Ipomoea rubriflora O'Donell
Red Morning Glory, Red Star, Star Ipomoea, Star Glory, Mexican Morning Glory, American Jasmine, Scarlet-flowering Bindweed, Scarlet Star Glory
Ipomoea coccinea, Convolvulus coccineus, Mina coccinea, Neorthosis coccinea
Color: Dull red
Bloom Time: Summer
Ipomoea rubriflora is a fast-growing, climbing flowering vine with twisting stems and heart-shaped, commonly three-lobed leaves. The vines can reach up to 10 feet (3 m) in length. They grow up to 4 inches (10 cm) long and about half as wide. The flowers are dull red with an orange throat. They are borne in clusters of a half dozen.
USDA hardiness zone 6a to 10b: from −10 °F (−23.3 °C) to 40 °F (+4.4 °C).
How to Grow and Care
Most species have spectacular, colorful flowers and are often grown as ornamentals, and many cultivars have been developed. In the garden, Ipomoeas need moderately fertile, well-drained soil in full sun. Provide shelter from the wind. Prune climbing species in spring. Under glass, provide full light with protection from the hottest sun. Water freely and fertilize monthly during the growing season, but water sparingly in winter. Climbers and trailing species need support. Chip seeds with a knife, scrape with sandpaper or soak in water 24 hours before sowing at 64° F (18° C) in spring.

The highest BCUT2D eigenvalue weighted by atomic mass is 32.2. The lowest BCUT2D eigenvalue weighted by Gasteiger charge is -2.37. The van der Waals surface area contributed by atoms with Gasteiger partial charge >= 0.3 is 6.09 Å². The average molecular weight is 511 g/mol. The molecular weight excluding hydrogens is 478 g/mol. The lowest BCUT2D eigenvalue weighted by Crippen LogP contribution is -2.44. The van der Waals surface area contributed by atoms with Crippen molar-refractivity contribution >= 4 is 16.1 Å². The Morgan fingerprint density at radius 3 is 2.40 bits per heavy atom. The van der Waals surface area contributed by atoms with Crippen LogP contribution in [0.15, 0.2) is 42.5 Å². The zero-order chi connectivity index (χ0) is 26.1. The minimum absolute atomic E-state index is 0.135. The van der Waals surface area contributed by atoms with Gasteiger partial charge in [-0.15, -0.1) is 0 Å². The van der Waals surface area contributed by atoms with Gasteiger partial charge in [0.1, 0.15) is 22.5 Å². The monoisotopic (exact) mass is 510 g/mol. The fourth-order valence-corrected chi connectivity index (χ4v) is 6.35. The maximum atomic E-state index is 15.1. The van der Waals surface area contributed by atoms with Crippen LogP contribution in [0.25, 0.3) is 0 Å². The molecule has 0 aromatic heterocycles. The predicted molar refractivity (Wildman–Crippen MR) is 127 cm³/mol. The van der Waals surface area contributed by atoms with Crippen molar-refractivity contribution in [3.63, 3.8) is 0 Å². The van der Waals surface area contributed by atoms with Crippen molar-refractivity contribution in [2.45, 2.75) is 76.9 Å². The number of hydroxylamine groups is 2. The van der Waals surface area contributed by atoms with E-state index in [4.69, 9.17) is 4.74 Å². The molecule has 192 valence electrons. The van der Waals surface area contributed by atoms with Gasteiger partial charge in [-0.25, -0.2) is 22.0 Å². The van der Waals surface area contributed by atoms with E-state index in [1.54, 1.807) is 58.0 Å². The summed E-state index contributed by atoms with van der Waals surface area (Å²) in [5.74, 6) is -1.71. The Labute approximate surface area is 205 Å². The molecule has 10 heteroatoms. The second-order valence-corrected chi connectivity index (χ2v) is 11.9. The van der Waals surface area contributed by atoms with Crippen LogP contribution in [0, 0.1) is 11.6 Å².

Root softwood cuttings of perennials or shrubs in spring or summer, or take semi-ripe cuttings in summer. White blister, rust, fungal leaf spots, stem rot, thread blight, charcoal rot, and wilt can occur. See more at How to Grow and Care for Ipomoea.
Native to eastern North America, from New York, west to Kansas, and south to Florida and east Texas.
- Back to genus Ipomoea
- Plantopedia: Browse flowering plants by Scientific Name, Common Name, Genus, Family, USDA Hardiness Zone, or Origin
We participate in the Amazon Services, LLC Associates Program, an affiliate advertising program designed to provide a means for us to earn fees by linking to Amazon.com and affiliate sites.